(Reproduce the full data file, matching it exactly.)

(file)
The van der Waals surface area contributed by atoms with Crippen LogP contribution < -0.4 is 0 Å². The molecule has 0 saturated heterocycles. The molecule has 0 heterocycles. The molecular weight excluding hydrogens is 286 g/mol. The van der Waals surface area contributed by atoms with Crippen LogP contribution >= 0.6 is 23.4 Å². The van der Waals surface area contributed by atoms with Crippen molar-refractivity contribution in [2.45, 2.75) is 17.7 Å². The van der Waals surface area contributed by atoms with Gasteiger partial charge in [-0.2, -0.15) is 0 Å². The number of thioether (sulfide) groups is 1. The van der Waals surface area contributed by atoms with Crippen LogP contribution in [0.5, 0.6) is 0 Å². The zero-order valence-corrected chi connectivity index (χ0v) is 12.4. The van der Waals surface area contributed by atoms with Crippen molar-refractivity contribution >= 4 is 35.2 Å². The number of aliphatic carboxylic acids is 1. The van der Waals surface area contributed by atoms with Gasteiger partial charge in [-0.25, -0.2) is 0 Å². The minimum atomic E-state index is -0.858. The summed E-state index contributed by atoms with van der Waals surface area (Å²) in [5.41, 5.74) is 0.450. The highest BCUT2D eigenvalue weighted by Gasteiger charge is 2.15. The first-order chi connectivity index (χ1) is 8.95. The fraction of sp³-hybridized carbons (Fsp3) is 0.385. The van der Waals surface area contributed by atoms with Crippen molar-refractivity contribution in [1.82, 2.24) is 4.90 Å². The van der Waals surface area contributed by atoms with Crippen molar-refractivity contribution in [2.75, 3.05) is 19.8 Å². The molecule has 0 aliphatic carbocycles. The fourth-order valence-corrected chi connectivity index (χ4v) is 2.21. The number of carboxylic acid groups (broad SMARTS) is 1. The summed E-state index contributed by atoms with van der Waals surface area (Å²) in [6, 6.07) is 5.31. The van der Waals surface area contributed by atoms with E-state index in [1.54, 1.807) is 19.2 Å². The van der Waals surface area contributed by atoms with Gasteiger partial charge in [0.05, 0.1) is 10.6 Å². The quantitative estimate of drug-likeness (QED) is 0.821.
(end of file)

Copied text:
The van der Waals surface area contributed by atoms with Crippen LogP contribution < -0.4 is 0 Å². The molecule has 0 saturated heterocycles. The molecule has 0 heterocycles. The molecular weight excluding hydrogens is 286 g/mol. The van der Waals surface area contributed by atoms with Crippen LogP contribution >= 0.6 is 23.4 Å². The van der Waals surface area contributed by atoms with Crippen molar-refractivity contribution in [2.45, 2.75) is 17.7 Å². The van der Waals surface area contributed by atoms with Gasteiger partial charge in [-0.2, -0.15) is 0 Å². The number of thioether (sulfide) groups is 1. The van der Waals surface area contributed by atoms with Crippen LogP contribution in [0.5, 0.6) is 0 Å². The zero-order valence-corrected chi connectivity index (χ0v) is 12.4. The van der Waals surface area contributed by atoms with Crippen molar-refractivity contribution >= 4 is 35.2 Å². The number of aliphatic carboxylic acids is 1. The van der Waals surface area contributed by atoms with Gasteiger partial charge in [-0.25, -0.2) is 0 Å². The minimum atomic E-state index is -0.858. The summed E-state index contributed by atoms with van der Waals surface area (Å²) in [5.41, 5.74) is 0.450. The highest BCUT2D eigenvalue weighted by Gasteiger charge is 2.15. The first-order chi connectivity index (χ1) is 8.95. The fraction of sp³-hybridized carbons (Fsp3) is 0.385. The van der Waals surface area contributed by atoms with Crippen molar-refractivity contribution in [1.82, 2.24) is 4.90 Å². The van der Waals surface area contributed by atoms with Crippen molar-refractivity contribution in [2.75, 3.05) is 19.8 Å². The molecule has 0 aliphatic carbocycles. The fourth-order valence-corrected chi connectivity index (χ4v) is 2.21. The number of carboxylic acid groups (broad SMARTS) is 1. The summed E-state index contributed by atoms with van der Waals surface area (Å²) in [6, 6.07) is 5.31. The van der Waals surface area contributed by atoms with E-state index in [1.54, 1.807) is 19.2 Å². The van der Waals surface area contributed by atoms with Gasteiger partial charge in [0.05, 0.1) is 10.6 Å². The quantitative estimate of drug-likeness (QED) is 0.821.